DAILY MAIL COMMENT: Channel Thatcher in your union fight, PM

DAILY MAIL COMMENT: Channel Thatcher in your union fight, PM

It had been dubbed ‘Walkout Wednesday’ and, for an increasingly exasperated public, yesterday lived up to the depressing name.

On the worst day of industrial unrest for many years, the hard-Left trade unions brought the country to a near-standstill.

Up to half a million state sector workers went on strike, including teachers and train drivers. Even civil servants put down their paper clips – if anyone actually noticed.

Some nine in ten schools closed their gates to all or some pupils, dealing further harm to countless children who had already missed so much education during Covid.

Many parents were obliged to take time off work – often unpaid – for lack of childcare. And with railways paralysed, city centres resembled ghost towns – inflicting major damage on shops, pubs and restaurants.

DAILY MAIL COMMENT: Channel Margaret Thatcher in your union fight, Prime Minister

Sir Keir Starmer could, of course, have used such widespread disruption and misery as a stick with which to beat the Government. But when he got a golden opportunity at Prime Minister’s Questions, he refused.

It doesn’t take a genius to work out why. Labour is, and always has been, in thrall to the unions – ideologically and financially.

With his party reliant on union funds, Sir Keir will always side with the militants, irrespective of the mayhem they wreak.

Mick Lynch and Co may tell us that the unions are the authentic voice of the working class. But if there was ever a grain of truth in this, there’s none whatsoever now.

Indeed, this once honourable movement has become increasingly the mouthpiece of a self-serving faction of troublemakers in the feather-bedded public sector.

Their enemies are now the great mass of ordinary people, whom they hold to ransom by bringing vital services to a halt.

Do they ever give a second thought, these gimcrack radicals, to those whose businesses they will destroy? Or the children whose education they will ruin? Or those whose health they’ll jeopardise – perhaps fatally?

Most people understand that, with our finances destroyed by Covid and the war in Ukraine, the unions’ demands are unrealistic. We all have to tighten our belts accordingly.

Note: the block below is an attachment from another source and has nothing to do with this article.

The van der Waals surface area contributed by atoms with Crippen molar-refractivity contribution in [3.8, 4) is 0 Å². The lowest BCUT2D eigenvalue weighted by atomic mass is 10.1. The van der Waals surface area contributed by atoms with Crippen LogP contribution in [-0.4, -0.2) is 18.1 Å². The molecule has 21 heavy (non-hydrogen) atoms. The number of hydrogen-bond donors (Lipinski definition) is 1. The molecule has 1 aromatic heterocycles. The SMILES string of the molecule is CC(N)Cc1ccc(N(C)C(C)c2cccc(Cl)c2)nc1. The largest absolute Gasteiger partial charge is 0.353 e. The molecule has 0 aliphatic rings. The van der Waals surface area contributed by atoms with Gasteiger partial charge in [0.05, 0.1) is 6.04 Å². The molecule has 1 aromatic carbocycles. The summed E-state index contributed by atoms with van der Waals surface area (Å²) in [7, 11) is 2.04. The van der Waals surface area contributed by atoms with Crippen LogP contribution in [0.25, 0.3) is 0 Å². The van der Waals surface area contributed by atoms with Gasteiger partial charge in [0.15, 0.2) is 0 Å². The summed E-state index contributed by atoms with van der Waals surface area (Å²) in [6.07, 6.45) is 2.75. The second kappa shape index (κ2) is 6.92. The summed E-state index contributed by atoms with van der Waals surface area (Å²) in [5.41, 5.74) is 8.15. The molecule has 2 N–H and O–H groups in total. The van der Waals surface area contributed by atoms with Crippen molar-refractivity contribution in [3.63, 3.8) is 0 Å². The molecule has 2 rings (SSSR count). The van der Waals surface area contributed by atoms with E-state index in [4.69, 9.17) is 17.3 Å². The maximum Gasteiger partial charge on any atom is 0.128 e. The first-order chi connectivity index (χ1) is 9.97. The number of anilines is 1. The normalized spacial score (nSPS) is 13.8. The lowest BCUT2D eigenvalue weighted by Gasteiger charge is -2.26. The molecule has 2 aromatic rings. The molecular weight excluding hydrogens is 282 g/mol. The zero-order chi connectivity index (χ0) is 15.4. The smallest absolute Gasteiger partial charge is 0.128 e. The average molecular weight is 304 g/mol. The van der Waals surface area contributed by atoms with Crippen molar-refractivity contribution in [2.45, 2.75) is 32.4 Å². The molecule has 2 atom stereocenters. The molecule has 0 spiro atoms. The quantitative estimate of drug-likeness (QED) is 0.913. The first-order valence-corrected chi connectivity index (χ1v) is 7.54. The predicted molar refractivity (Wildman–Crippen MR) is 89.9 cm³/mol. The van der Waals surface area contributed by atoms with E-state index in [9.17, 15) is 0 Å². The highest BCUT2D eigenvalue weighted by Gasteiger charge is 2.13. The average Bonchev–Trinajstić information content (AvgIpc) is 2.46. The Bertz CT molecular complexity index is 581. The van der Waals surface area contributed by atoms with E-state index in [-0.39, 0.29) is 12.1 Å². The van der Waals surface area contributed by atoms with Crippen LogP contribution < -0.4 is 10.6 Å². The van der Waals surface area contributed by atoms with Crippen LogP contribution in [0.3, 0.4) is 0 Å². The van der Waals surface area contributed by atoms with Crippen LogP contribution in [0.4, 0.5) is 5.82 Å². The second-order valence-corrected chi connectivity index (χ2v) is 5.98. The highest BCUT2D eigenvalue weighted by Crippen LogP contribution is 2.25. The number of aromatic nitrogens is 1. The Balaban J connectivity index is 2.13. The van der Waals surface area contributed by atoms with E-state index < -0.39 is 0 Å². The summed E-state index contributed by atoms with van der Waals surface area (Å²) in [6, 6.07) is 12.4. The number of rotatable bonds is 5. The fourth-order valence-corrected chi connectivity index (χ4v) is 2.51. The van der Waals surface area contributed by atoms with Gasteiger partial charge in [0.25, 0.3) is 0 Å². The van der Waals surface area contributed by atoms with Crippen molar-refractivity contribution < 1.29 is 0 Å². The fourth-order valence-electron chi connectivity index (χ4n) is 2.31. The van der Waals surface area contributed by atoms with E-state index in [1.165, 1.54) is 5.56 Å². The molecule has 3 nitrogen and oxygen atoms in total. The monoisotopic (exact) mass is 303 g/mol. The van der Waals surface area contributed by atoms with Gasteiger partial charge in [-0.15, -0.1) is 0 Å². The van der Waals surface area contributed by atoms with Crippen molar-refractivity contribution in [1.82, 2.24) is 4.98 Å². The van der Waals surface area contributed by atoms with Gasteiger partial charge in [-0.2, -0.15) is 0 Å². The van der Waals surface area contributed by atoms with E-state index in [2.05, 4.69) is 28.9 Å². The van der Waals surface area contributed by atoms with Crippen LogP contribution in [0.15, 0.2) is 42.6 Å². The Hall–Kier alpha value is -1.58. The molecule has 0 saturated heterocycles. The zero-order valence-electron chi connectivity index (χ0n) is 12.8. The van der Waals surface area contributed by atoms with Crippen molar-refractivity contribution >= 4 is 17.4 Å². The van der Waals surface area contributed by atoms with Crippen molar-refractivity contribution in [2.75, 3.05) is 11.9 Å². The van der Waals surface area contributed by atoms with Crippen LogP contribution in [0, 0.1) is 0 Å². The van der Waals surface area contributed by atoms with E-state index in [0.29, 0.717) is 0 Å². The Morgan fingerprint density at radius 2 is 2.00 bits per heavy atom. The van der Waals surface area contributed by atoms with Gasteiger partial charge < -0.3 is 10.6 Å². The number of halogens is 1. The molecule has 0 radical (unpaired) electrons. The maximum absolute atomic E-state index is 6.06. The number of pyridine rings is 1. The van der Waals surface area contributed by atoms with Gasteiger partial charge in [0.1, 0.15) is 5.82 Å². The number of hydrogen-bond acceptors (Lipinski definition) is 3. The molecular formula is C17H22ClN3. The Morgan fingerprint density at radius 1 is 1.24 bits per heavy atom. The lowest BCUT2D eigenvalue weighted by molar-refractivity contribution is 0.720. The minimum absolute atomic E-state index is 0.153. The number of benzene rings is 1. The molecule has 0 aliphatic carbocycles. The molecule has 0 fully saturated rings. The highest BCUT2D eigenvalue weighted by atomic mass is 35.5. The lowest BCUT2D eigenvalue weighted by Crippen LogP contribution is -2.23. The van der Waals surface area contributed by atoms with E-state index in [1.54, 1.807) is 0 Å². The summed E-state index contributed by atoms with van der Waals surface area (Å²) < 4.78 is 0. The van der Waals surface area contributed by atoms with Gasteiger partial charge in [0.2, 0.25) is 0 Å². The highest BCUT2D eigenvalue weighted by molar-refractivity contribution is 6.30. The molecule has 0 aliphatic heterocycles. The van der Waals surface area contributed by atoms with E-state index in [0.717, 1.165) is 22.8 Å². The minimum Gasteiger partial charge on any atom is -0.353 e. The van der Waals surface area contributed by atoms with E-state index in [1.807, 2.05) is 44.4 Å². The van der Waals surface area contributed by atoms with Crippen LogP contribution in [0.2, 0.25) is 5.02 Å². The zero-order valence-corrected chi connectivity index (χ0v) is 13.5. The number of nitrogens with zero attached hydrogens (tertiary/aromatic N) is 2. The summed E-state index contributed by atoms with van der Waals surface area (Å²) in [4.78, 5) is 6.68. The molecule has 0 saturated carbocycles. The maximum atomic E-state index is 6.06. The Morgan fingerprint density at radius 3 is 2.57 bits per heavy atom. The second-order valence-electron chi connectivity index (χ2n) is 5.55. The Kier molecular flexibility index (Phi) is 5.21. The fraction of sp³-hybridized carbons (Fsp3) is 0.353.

It had been dubbed ‘Walkout Wednesday’ and, for an increasingly exasperated public, yesterday lived up to the depressing name

If ministers caved in, the bill would have to be paid via punishing tax rises, eye-watering borrowing or cuts to services.

On top of that, ruinous pay rises would embolden union extremism and risk embedding a 1970s-style inflationary spiral.

So the Government must hold firm. To capitulate, even with public services facing unprecedented disruption, would be an unmitigated disaster for the economy.

Mr Sunak is right to push legislation through Parliament which will guarantee a minimum level in crucial public services and make it easier to keep schools open.

That would show the public he is on their side. In the face of union intransigence, he must take inspiration from Margaret Thatcher – and bring them the smack of firm government.

Be bold on ECHR

When is Mr Sunak going to deliver on his promise to stop small boats bringing migrants across the Channel?

Despite signing agreements with France to try to halt the influx, we still have thousands of people entering Britain unlawfully.

If European judges block the Rwanda plan, the PM must consider withdrawing from the European Convention on Human Rights, which illegal migrants exploit to stay here.

Yes, the liberal Left will howl with outrage. But unless he acts boldly to control our borders, the Tories will pay a heavy price.

  • If London mayor Sadiq Khan really cares about the cost of living crisis, why doesn’t he scrap the expansion of the Ultra Low Emission Zone to the capital’s outer borders? By imposing a £12.50-a-day charge, he is condemning countless motorists – including small traders and school-run mums – to debt or job loss. But the truth is, he’s not interested in his citizens’ hardship – just virtue-signalling to the green elite.

Source: Read Full Article